The Link between Pancreatic Cancer and Diabetes
Doctors have believed for a long time that there is a link between pancreatic cancer and diabetes.
It makes sense, since both diseases affect the pancreas, and statistics appear to support a connection between the two. What is unknown is the nature of the relationship.
Does one cause the other? Are they both the results of some other common factor, such as poor diet or environmental exposure? Exploring the possible link might help in the future with diabetic and pancreatic cancer treatment and prevention.
Diabetes and Pancreatic Cancer: Which Comes First? When a patient develops pancreatic cancer, the beta cells in the pancreas are damaged, which affects the function of the pancreas and increases the likelihood that they will develop diabetes.
According to the Journal of the National Cancer Institute several studies indicated that people diagnosed with diabetes showed an increased risk of pancreatic cancer. The problem is that when pancreatic cancer is diagnosed, it is rarely known exactly how long the cancer has existed within the body, so it could again be a case of the cancer coming first and the diabetes being a side-effect.
As such, a sudden onset of diabetes could be a possible indicator of pancreatic cancer. Change Your Diet, Change Your Risk Factor Prevention of pancreatic cancer and prevention of diabetes often comes down to the same thing—diet. Healthy foods in healthy portions seem to be the key to prevention.
According to livestrong.com, to prevent pancreatic cancer, citrus fruits and natural citrus fruit juices are helpful as long as they don’t contain extra sugar.
Tomatoes are also good for the prevention of pancreatic cancer, and legumes, like beans and lentils, can reduce your chance of developing cancer in your pancreas by 40 percent if you eat them regularly. For diabetes, healthy fats and proteins can help to control blood sugar and keep it from spiking.
A Low-Risk Lifestyle Knowing what foods are helpful in the prevention of diabetes and pancreatic cancer, it’s fairly easy to piece together a lifestyle that will reduce your risk. First and foremost, you’ll want to include fresh fruits or vegetables with every meal. You should try to limit your intake of fatty foods like red meat and dairy products and unnecessary sugars.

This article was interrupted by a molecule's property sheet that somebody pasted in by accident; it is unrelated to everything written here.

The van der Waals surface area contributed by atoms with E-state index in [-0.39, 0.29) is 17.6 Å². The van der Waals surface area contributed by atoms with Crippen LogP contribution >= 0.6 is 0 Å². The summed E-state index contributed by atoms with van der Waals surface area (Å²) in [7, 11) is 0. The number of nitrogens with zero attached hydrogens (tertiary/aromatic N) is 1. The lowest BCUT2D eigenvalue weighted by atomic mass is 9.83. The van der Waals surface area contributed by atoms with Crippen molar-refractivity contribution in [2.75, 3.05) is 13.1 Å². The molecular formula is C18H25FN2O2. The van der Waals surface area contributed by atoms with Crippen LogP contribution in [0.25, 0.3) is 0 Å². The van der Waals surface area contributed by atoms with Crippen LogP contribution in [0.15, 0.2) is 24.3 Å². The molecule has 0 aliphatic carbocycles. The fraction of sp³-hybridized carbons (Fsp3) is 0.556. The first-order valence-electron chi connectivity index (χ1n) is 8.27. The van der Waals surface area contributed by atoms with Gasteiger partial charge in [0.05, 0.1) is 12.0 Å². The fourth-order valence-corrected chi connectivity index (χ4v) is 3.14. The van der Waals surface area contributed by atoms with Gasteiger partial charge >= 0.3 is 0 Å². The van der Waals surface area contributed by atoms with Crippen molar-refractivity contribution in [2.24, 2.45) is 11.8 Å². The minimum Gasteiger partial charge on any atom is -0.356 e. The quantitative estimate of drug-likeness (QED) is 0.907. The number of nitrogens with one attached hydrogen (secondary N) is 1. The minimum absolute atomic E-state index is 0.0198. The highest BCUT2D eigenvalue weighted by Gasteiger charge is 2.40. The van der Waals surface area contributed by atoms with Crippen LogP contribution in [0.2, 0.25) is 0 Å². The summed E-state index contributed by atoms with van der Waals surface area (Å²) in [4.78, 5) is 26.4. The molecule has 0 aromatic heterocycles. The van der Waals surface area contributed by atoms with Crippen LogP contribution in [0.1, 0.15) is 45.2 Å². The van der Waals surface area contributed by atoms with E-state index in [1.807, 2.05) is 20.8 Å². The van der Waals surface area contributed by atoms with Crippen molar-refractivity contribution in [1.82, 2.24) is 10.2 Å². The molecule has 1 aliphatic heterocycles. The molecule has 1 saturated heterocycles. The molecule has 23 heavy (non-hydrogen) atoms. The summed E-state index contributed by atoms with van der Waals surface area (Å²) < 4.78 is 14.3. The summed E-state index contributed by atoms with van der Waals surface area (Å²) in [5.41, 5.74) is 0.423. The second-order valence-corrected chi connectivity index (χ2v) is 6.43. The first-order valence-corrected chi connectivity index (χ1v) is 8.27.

Portion control is important, too; if you’re someone who always has to clean their plate at dinner, try a smaller plate. If you must snack between meals, stay with the healthy snacks like fruits and nuts. For drinks, avoid alcohol and soda; stick with fruit juices and water. Exercise should be part of any healthy lifestyle plan, as well.
Try to get in at least 30 minutes of exercise most days, even if it’ just walking. The links between pancreatic cancer and diabetes may not yet be completely understood, but all appearances are that there is a connection between the two diseases. Both diseases are destructive and life changing, but both diseases may also be preventable through healthy lifestyle choices.
A healthy diet rich in natural foods like fresh fruits and vegetables coupled with regular exercise is the most effective means of prevention in both cases, and can improve one’s quality of life overall.
Brian Flora is a firm believer in the importance of maintaining a healthy lifestyle. The healthier you are, chances are daily outlook on life will improve as well. Check out my blog at http://www.eatbreatheblog.com/ for other helpful health related articles.